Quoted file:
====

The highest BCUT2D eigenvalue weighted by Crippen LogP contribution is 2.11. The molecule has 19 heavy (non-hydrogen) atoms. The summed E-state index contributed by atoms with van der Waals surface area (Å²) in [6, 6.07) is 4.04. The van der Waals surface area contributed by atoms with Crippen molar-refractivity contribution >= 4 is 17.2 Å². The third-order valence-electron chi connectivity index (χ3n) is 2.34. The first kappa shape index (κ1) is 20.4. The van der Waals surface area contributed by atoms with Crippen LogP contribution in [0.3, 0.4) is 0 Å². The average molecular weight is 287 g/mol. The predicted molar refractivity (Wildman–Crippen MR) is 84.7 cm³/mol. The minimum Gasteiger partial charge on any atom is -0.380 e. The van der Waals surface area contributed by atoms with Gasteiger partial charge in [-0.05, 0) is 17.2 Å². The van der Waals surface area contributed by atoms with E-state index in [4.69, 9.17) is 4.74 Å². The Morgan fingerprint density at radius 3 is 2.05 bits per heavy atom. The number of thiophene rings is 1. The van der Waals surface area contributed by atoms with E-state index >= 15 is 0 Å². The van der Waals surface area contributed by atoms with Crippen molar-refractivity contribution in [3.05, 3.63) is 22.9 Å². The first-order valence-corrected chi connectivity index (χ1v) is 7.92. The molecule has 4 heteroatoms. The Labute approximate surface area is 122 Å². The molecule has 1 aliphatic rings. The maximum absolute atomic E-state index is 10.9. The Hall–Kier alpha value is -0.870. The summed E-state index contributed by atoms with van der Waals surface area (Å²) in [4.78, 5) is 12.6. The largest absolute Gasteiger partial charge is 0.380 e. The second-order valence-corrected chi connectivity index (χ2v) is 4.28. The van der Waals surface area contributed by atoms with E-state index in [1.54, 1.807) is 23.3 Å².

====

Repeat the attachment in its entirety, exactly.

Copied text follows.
The highest BCUT2D eigenvalue weighted by Crippen LogP contribution is 2.11. The molecule has 19 heavy (non-hydrogen) atoms. The summed E-state index contributed by atoms with van der Waals surface area (Å²) in [6, 6.07) is 4.04. The van der Waals surface area contributed by atoms with Crippen molar-refractivity contribution >= 4 is 17.2 Å². The third-order valence-electron chi connectivity index (χ3n) is 2.34. The first kappa shape index (κ1) is 20.4. The van der Waals surface area contributed by atoms with Crippen LogP contribution in [0.3, 0.4) is 0 Å². The average molecular weight is 287 g/mol. The predicted molar refractivity (Wildman–Crippen MR) is 84.7 cm³/mol. The minimum Gasteiger partial charge on any atom is -0.380 e. The van der Waals surface area contributed by atoms with Gasteiger partial charge in [-0.05, 0) is 17.2 Å². The van der Waals surface area contributed by atoms with E-state index in [4.69, 9.17) is 4.74 Å². The Morgan fingerprint density at radius 3 is 2.05 bits per heavy atom. The number of thiophene rings is 1. The van der Waals surface area contributed by atoms with E-state index >= 15 is 0 Å². The van der Waals surface area contributed by atoms with Crippen molar-refractivity contribution in [3.05, 3.63) is 22.9 Å². The first-order valence-corrected chi connectivity index (χ1v) is 7.92. The molecule has 4 heteroatoms. The Labute approximate surface area is 122 Å². The molecule has 1 aliphatic rings. The maximum absolute atomic E-state index is 10.9. The Hall–Kier alpha value is -0.870. The summed E-state index contributed by atoms with van der Waals surface area (Å²) in [4.78, 5) is 12.6. The largest absolute Gasteiger partial charge is 0.380 e. The second-order valence-corrected chi connectivity index (χ2v) is 4.28. The van der Waals surface area contributed by atoms with E-state index in [1.54, 1.807) is 23.3 Å².